I noticed some excessive silting above the Whitedog Dam. Silting can be avoided when engineers place dams in areas where the silt is not likely to settle.


I had a chance to stop in Whitedog. This community was poisoned by mercury that was being dumped into the nearby English River from a mill in Dryden. The mercury bioaccumulated in their fish, their staple food supply. Many residents show symptoms of mercury poisoning, an illness first discovered in Minimata, Japan, also referred to as Minimata disease.

I spoke to Ely, the community's 77 year old carpenter who has lived there most of his life. He had some symptoms of mercury poisoning; shaky hands and difficulties keeping his balance. He mentioned that Canada has no mercury poisoning experts. A group of doctors from Japan have visited the community twice. Some of the residents are compensated on a monthly basis, but only those that who have had their symptoms confirmed by a doctor. The money they receive varies, depending on the severity of their symptoms. Ely only gets about $100 per month, while others receive as much as $800. Scientists come to test the water once a month. I felt fortunate to meet someone who had lived and was still living through this tragedy.


While passing through Great Falls, I spoke to a local fellow named Brad Carriere. He informed me of the problems that this river has with invasive species. He has found sea lampreys on slower swimming fish like carp. I knew that sea lampreys are present around the Great Lakes, but had no idea that they were in this part of the country. Brad theorizes that they may have entered the river by hitching a ride on recreational fishing boats brought in from other waters for fishing derbies. There are also rainbow smelts and other species of minnow fish in the river that are not native. So far, the pike and other fish at the top of the food chain have kept their numbers in check.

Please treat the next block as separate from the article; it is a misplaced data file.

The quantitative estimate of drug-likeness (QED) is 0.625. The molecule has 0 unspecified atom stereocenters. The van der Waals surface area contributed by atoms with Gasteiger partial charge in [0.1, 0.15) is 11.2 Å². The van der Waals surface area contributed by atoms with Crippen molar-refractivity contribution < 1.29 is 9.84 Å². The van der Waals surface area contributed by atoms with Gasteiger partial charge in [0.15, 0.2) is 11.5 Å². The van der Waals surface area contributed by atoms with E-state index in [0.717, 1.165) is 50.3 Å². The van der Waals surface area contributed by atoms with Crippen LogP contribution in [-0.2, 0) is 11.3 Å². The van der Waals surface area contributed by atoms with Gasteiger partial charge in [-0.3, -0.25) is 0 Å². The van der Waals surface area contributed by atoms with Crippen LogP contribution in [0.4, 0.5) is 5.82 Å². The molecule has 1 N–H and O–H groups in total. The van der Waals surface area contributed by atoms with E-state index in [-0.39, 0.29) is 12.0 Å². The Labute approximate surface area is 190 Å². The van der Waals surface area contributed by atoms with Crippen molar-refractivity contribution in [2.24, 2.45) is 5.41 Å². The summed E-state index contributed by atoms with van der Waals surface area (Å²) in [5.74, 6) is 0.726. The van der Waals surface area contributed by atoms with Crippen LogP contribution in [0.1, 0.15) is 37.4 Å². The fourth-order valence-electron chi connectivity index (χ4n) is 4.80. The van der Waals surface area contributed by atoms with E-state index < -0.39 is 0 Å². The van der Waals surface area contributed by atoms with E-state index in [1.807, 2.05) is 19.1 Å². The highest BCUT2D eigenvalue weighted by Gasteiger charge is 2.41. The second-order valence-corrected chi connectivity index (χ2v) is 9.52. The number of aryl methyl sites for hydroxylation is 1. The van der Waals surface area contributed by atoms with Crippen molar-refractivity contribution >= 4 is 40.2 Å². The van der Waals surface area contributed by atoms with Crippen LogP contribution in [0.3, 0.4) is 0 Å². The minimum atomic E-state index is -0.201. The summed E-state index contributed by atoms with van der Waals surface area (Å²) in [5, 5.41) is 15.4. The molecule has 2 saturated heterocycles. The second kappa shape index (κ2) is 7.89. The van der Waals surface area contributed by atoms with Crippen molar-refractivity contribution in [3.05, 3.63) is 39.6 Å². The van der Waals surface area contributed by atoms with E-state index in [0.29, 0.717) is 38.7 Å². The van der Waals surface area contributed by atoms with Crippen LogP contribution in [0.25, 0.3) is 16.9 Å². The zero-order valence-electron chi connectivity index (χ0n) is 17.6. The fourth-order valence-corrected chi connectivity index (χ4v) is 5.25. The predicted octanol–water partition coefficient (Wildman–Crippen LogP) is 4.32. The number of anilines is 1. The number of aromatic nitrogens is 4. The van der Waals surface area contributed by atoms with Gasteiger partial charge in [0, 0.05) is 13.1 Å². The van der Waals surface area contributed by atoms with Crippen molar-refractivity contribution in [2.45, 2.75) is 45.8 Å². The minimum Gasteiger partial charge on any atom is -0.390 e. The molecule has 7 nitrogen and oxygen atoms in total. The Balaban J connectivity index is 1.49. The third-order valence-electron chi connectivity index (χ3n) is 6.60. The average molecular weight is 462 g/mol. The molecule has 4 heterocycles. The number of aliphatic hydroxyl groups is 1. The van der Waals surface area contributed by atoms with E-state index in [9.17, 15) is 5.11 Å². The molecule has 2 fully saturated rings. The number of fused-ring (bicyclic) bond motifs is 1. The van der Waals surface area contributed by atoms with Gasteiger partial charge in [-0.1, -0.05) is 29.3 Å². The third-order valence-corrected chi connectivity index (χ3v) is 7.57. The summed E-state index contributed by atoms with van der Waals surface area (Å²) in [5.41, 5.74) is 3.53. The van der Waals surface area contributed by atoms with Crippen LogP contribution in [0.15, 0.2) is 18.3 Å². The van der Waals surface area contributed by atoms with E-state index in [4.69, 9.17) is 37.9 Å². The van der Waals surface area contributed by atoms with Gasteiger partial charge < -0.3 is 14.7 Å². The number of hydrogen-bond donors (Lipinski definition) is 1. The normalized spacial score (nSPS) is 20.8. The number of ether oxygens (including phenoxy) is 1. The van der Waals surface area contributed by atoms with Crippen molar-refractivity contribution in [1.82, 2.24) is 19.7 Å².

Like Lake of the Woods, the Winnipeg River has problems with excessive algae growth. It is likely to be caused by the same problems; too much nutrient runoff, leaky septic tanks, and phosphates. With the water levels so low and the weather hotter than normal, the algae has already started to form a stringy mess. Next to the Powerview dam, I noticed a bag of CIL Golf Green that had washed up on the shoreline (see photo - May 2007). The algae problem might not be so bad if people were not so careless!